Domine Non Es Dignus
posted on 10/2004 By:
Anaal Nathrakh, one of black metal's most extreme acts, bring you a fresh release to haunt you throughout all of 2004. For anyone who's unfamiliar with the band, I advise you to get familiar with them right now, as you're going to hear people talking about them for quite some time. Playing some of the fastest and most savage black metal known to man, Anaal Nathrakh are the epitome of noisy, evil, and over-the-top music; and one of the only bands that requires a drum machine due to the impossibility of finding someone who can play so inhumanly fast. So where does some of the most intense black metal come from? Norway? Sweden? Malaysia? Try England, suckers. Beginning with a frightening track complete with vomiting on it, you should know right away how fantastic Domine Non Es Dignus is going to be. Add to the fact that the title translates roughly to "The Lord Is Not Worthy", and you've got a blasphemous force to be reckoned with.
There's a lot of changes from the last few releases, which were all pretty similar. A change in production values, songwriting approach, and the addition of more ridiculous sung vocals - just a few things that stand out pretty prominently. "Do Not Speak" begins with a George Orwell quote, oddly enough, before blasting you with its almost death-metal guitar tone and launching into a beautiful and atmospheric melody, along with strong and majestic clean vocals that end on a King Diamond note. The track ends with squealing guitar noises, spiraling about. "Procreation of the Wretched" has almost a thrashy hardcore style of riffing and anxiety-inducing keyboards before leading into more shrieked blackened-insanity and a harmonious plateau, ending with earpiercing screams. I actually hear a fair bit of Emperor in a lot of the songs, like in "This Cannot Be The End" - that is, if perhaps Emperor was completely fucking insane. Production-wise, no longer do Anaal Nathrakh have that incoherent noisy sound; now they're favoring far more of a traditional approach to extreme metal, paying more attention to the low end. While this might sound disappointing to diehard fans, I can promise it leaves the music sounding more mature and improved. There isn't a single bad track on the album.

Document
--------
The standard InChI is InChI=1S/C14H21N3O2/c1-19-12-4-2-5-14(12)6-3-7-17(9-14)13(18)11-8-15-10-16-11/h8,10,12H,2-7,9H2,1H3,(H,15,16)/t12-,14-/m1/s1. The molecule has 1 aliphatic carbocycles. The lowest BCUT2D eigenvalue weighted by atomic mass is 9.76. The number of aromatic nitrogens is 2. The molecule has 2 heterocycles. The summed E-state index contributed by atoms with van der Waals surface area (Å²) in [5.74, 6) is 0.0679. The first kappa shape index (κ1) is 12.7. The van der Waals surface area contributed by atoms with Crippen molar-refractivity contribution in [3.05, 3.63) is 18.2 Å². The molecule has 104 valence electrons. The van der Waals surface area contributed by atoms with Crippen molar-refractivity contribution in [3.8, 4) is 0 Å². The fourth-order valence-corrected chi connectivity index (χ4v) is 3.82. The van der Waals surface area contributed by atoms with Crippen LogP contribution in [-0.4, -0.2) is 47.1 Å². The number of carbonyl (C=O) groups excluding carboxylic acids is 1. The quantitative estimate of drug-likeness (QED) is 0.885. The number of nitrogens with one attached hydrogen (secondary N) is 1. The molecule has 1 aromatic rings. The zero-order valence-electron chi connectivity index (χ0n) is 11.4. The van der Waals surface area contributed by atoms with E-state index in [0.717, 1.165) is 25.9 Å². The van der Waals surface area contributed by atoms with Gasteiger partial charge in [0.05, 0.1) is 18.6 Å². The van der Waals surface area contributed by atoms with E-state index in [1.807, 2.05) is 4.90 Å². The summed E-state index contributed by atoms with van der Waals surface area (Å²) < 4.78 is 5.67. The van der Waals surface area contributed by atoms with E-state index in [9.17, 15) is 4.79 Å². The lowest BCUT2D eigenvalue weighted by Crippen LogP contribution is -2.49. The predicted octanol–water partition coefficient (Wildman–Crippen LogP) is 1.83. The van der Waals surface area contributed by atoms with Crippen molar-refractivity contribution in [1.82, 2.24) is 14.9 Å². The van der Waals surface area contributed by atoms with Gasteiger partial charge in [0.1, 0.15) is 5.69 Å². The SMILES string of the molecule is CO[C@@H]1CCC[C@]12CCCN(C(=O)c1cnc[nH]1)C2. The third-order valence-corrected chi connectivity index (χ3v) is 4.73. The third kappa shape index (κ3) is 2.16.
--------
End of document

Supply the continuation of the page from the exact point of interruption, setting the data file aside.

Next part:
Anaal Nathrakh has easily been one of my favorite bands since their first release and I'm incredibly pleased to hear their sound evolve and still keep their trademark intensity. They've developed more of a presence in their music. While I can see people complaining about the changes, I see even more people actually getting into the band. There's far more to grab on to. Domine Non Es Dignus is definitely one of my top picks for 2004.
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